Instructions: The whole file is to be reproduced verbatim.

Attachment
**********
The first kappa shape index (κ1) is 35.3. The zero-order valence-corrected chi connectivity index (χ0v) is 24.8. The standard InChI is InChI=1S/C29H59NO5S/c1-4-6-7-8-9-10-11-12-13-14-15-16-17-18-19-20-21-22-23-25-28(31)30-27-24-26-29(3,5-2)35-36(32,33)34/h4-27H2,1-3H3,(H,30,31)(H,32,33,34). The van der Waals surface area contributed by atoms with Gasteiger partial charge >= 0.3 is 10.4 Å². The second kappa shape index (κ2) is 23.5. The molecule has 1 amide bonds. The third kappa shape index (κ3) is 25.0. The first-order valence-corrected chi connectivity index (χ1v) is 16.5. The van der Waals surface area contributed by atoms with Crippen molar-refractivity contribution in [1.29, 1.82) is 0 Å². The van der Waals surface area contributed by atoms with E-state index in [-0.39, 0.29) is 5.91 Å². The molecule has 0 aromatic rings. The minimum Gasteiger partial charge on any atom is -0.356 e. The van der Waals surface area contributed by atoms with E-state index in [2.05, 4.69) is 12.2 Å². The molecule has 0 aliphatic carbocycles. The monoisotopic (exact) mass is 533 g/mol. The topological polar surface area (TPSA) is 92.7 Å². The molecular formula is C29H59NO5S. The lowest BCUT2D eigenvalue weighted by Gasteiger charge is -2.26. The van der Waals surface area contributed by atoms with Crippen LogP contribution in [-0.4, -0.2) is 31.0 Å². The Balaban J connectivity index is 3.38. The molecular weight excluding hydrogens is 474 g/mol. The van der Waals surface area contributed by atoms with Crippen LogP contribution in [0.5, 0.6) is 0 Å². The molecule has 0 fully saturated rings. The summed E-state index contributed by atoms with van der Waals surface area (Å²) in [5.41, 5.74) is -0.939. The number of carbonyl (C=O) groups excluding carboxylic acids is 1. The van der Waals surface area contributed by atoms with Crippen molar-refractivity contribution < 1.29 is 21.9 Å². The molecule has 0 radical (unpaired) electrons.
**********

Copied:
The first kappa shape index (κ1) is 35.3. The zero-order valence-corrected chi connectivity index (χ0v) is 24.8. The standard InChI is InChI=1S/C29H59NO5S/c1-4-6-7-8-9-10-11-12-13-14-15-16-17-18-19-20-21-22-23-25-28(31)30-27-24-26-29(3,5-2)35-36(32,33)34/h4-27H2,1-3H3,(H,30,31)(H,32,33,34). The van der Waals surface area contributed by atoms with Gasteiger partial charge >= 0.3 is 10.4 Å². The second kappa shape index (κ2) is 23.5. The molecule has 1 amide bonds. The third kappa shape index (κ3) is 25.0. The first-order valence-corrected chi connectivity index (χ1v) is 16.5. The van der Waals surface area contributed by atoms with Crippen molar-refractivity contribution in [1.29, 1.82) is 0 Å². The van der Waals surface area contributed by atoms with E-state index in [-0.39, 0.29) is 5.91 Å². The molecule has 0 aromatic rings. The minimum Gasteiger partial charge on any atom is -0.356 e. The van der Waals surface area contributed by atoms with E-state index in [2.05, 4.69) is 12.2 Å². The molecule has 0 aliphatic carbocycles. The monoisotopic (exact) mass is 533 g/mol. The topological polar surface area (TPSA) is 92.7 Å². The molecular formula is C29H59NO5S. The lowest BCUT2D eigenvalue weighted by Gasteiger charge is -2.26. The van der Waals surface area contributed by atoms with Crippen LogP contribution in [-0.4, -0.2) is 31.0 Å². The Balaban J connectivity index is 3.38. The molecular weight excluding hydrogens is 474 g/mol. The van der Waals surface area contributed by atoms with Crippen LogP contribution in [0.5, 0.6) is 0 Å². The molecule has 0 fully saturated rings. The summed E-state index contributed by atoms with van der Waals surface area (Å²) in [5.41, 5.74) is -0.939. The number of carbonyl (C=O) groups excluding carboxylic acids is 1. The van der Waals surface area contributed by atoms with Crippen molar-refractivity contribution < 1.29 is 21.9 Å². The molecule has 0 radical (unpaired) electrons.